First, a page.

Saturday, October 29, 2005
Ernest Hemingway. I love everything I've read by him, made the obligatory pilgimage to his home in Key West, and just stared at his desk and typewriter.
Douglas Coupland (Generation X, Microserfs, Life After God, et al.). Canadian, but the distinction between Canadian and American blurs; though he has a Canadianview, much of his writing takes place in America. He defines Gen X.
James Dickey (Delieverance, To the White Sea, and several books of poetry). Survivalism and independence, while being part of something greater, whether it's a group of friends or simply belonging to the land. I know Deliverence became a movie; I never saw the movie. Don't think I want to. His books are incredibly powerful; generally speaking, there's a single character, with the landscape acting as a supporting character.
Neal Stephenson (Snowcrash, Cryptonomicon, et al.). Redefined science fiction to be just that - fiction that includes a great deal of science, that can be set in the present, the near past, the future, or centuries ago. Brilliant writing.
Elizabeth Wurtzel (Prozac Nation; More, Now, Again, et al.). A memoirist criticized for writing her first memoir just after college. What could she possibly have to write about? Plenty, and she writes it well and doesn't hide anything. Young and depressed in America, she describes the disease, friends' reactions to the disease, denial, and being one of the first to go on medication. And somehow she's managed to repeat her successful soul-baring in further memoirs. Her non-memoir non-fiction tends to be rambling, but her memoirs are excellent.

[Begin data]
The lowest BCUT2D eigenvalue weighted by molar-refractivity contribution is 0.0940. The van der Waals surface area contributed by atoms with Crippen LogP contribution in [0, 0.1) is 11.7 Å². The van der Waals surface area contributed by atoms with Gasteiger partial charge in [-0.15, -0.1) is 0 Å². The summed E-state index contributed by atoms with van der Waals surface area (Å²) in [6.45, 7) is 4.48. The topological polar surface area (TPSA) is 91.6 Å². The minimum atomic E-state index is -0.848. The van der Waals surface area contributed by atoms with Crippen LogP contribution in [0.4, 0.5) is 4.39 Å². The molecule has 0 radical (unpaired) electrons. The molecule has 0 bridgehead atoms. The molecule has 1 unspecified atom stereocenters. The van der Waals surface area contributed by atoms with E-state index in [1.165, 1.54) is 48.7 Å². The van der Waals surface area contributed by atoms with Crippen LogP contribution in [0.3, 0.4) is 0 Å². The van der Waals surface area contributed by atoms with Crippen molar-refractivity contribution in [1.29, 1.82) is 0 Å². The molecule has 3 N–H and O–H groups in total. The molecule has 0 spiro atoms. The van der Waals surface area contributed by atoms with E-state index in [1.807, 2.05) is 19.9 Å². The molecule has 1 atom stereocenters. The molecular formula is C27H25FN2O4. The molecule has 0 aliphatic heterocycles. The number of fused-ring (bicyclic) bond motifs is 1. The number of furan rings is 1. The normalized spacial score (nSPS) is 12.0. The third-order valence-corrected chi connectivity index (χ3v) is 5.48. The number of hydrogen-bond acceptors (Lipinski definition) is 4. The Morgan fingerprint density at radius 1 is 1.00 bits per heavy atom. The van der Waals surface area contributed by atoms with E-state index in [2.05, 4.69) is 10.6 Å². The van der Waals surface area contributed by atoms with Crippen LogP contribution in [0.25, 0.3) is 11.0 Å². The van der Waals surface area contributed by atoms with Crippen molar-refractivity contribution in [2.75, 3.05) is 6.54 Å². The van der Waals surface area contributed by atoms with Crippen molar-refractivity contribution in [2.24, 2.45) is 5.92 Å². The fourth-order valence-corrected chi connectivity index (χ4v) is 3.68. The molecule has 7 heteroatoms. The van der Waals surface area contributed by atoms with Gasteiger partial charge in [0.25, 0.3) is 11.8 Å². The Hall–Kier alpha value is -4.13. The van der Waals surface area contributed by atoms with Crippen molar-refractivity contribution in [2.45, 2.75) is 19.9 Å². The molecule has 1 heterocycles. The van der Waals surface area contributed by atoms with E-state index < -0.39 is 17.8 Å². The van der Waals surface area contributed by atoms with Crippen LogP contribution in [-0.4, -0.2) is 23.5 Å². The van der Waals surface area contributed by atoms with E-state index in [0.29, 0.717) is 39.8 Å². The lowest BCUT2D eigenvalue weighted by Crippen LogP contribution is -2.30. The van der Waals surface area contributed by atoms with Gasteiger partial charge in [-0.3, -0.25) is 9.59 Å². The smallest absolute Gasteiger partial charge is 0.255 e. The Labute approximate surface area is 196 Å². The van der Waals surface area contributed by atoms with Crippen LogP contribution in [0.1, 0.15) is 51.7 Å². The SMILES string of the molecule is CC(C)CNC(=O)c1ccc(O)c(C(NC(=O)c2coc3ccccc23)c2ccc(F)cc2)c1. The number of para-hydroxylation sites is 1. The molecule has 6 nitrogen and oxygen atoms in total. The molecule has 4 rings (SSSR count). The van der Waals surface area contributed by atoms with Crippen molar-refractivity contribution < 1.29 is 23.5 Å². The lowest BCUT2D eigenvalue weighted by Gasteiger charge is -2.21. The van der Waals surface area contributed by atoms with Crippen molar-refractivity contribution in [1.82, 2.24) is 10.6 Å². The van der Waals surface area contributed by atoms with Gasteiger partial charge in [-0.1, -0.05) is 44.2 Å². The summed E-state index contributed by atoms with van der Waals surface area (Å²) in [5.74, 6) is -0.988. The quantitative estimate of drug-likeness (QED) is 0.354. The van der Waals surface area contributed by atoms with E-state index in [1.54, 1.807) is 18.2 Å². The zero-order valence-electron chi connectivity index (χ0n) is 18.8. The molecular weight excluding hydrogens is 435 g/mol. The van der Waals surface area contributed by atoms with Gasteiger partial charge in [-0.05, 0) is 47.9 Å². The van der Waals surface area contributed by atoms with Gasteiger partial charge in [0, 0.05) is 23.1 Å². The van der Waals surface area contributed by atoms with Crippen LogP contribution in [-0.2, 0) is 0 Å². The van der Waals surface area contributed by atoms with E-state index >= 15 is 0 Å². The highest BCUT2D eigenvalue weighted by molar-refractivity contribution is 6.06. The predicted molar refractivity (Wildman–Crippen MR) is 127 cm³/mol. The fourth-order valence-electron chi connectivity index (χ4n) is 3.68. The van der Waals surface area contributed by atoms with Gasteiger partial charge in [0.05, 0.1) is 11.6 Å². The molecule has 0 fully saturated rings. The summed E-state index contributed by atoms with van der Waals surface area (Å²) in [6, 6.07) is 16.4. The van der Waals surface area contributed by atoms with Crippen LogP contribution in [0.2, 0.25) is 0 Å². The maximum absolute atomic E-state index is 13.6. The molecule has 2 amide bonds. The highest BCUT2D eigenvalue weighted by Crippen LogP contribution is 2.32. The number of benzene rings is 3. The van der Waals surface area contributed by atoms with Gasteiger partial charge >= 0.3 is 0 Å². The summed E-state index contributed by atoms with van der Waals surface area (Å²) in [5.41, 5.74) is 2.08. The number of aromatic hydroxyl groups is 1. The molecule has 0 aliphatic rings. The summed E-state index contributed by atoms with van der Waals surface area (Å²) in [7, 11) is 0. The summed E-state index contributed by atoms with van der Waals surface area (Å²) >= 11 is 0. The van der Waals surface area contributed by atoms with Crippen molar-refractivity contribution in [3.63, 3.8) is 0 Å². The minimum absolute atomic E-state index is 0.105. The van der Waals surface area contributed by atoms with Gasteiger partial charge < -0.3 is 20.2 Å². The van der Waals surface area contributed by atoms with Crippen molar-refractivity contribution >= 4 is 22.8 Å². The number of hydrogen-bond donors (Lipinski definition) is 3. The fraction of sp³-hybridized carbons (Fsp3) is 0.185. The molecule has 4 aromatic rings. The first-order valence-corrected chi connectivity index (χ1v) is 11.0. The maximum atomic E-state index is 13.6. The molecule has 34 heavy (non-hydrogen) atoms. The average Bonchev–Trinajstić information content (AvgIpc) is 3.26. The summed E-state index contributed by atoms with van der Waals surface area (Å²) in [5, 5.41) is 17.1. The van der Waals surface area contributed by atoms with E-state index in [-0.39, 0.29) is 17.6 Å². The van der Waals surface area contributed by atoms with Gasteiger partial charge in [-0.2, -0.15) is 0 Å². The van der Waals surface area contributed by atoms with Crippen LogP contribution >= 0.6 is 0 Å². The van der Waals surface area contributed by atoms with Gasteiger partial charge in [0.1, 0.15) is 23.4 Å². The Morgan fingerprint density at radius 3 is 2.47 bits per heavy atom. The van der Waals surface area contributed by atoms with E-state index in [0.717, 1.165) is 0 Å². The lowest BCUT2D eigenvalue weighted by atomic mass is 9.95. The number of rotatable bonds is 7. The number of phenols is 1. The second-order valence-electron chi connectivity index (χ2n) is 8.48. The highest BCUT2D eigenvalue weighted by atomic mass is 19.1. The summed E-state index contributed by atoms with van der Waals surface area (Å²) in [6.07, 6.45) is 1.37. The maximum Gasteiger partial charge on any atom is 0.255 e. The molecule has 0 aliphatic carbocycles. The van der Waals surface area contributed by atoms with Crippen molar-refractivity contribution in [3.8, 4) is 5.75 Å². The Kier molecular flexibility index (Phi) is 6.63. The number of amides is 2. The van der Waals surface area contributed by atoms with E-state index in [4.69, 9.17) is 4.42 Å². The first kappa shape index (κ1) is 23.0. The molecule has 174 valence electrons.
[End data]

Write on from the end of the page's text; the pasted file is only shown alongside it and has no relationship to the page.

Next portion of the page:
J. R. R. Tolkien (Lord of the Rings trilogy, et al.). The books are slow, and that's deliberate. He's written a modern epic, akin to the Edas, the Iliad, the Mahabharata. The landscape is a character in its own right, and the "boring walking" scenes deserve a fresh look. I love him, and I'm generally disdainful of fantasy.
Anyone else? I read so little fiction, this is harder than I thought...
If you haven't read "The Cornish Trilogy" specifically "What's Bred in The Bone" you should consider it.
So I think two of the best American writers in this category are M. T. Anderson, Feed published by Candlewick Press, a very fine publishing house, and of course, the great Robert Cormier. Most of you have probably read one of his books The Chocolate War or I am the Cheese.
And though he isn't an American, he deserves mention just for being smart, funny, and the man who has a chance at filling the void in my heart left by the death of Douglas Adams, Jasper Fforde. He is responsible for the Thursday Next series of Literature Mysteries. If you like jokes about books and think puns are funny, put him on your Christmas list.
My favorite teen author is Francesca Lia Block. I didn't discover her until I was an "adult" but still think she's wonderful. Robert Cormier is great, as well, with more realistic stories.
And before anyone points in out, yes, I know Tolkien isn't American. But we've claimed him, I believe, as much as the British have.